One in four women experience domestic violence at some point in their lives. Domestic violence does not discriminate, except that it occurs predominantly to women by men. Domestic does not mean that it happens only within the home. It means that it happens within the context of an intimate relationship, including from a partner, husband, ex-partner, siblings, parents, cousins, in-laws, step-parents or step-siblings, or other family members.
However, violence is not only limited to physical violence. There are many types of abuse which fall under the term domestic violence. A partner or ex-partner kills two women per week in the UK. To me, that is a sickeningly shocking figure. It makes me deeply question the world we live in, where the basis of a relationship is professed to be love, yet it is costing people their lives. Love shouldn’t hurt, but it certainly shouldn’t kill. This statistic from the Home Office on its own is enough to illuminate how serious the issue of domestic violence is.
Domestic violence plays out in many different forms- Physical abuse (not only limited to extreme violence), verbal abuse, emotional abuse, sexual abuse, psychological abuse, and financial abuse for example. Domestic abuse is a pattern of behavior designed to control someone’s mind, emotions, or behavior within an intimate relationship. While physical violence is a direct threat and induces fear and intimidation of further violence or consequence even if performed once, the other forms of abuse also exert pressure of fear and intimidation within the mind of a victim. They, hence, can be just as effective in causing damage and achieving control.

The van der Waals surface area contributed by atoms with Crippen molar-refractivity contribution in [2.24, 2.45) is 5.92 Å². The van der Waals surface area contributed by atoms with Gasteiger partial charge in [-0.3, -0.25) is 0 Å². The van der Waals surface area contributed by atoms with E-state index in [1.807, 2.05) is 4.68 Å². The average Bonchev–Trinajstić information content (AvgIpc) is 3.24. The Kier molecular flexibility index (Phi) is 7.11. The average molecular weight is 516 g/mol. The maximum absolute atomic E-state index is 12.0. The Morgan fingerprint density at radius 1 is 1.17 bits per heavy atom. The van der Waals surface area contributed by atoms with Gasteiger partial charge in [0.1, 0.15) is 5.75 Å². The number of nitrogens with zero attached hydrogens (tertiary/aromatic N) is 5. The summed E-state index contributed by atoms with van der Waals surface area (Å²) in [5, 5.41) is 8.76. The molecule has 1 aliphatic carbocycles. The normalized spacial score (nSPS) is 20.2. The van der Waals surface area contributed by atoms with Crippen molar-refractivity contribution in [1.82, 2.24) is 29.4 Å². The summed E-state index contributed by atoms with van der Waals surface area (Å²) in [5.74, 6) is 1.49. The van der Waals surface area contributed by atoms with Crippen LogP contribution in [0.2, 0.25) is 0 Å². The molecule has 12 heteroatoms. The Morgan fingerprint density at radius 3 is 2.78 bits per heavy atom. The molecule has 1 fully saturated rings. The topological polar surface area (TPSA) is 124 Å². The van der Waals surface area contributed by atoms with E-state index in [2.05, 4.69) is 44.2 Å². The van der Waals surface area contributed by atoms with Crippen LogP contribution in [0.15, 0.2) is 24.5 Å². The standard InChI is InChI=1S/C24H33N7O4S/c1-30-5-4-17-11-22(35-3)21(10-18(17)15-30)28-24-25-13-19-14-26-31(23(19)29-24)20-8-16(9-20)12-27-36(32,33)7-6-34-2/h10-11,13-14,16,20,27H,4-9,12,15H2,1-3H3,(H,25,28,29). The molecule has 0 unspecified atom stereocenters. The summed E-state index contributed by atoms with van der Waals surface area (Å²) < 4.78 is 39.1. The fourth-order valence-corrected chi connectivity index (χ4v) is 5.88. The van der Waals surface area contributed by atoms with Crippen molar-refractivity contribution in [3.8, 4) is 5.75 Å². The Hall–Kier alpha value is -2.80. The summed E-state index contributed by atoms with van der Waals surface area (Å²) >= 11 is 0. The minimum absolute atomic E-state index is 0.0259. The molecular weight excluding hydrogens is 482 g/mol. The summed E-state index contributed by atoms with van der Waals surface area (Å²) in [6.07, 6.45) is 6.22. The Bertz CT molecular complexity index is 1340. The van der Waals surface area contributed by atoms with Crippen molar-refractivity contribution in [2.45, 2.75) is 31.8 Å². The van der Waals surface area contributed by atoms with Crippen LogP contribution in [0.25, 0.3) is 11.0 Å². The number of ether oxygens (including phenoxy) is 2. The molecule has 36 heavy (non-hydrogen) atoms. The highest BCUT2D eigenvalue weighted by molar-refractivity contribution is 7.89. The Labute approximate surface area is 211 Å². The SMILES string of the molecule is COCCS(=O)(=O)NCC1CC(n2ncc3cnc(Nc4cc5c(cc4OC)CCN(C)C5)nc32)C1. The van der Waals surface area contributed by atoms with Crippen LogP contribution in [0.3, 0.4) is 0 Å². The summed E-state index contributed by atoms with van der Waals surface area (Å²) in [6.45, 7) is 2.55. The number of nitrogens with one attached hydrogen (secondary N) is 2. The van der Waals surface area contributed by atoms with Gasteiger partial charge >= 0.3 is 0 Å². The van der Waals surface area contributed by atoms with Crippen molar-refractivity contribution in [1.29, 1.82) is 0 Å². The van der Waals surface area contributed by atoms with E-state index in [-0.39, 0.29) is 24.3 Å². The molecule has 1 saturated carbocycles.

This spoken or unspoken threat or intimidation is an example of coercive control, which, in essence, is controlling the victim’s behavior without using actual physical violence. When a woman is told to do something, and she complies out of fear, intimidation, humiliation, or threat such that she feels forced, then this is known as coercive control. This is a violation of human rights as it takes away someone’s choice and free will and is, therefore, oppression. There are many other ways in which coercive control can manifest itself within a relationship. Taking away someone’s right to privacy, isolating them from others, obstructing the means to fulfilling personal goals or taking away someone’s self-respect are also all examples of this.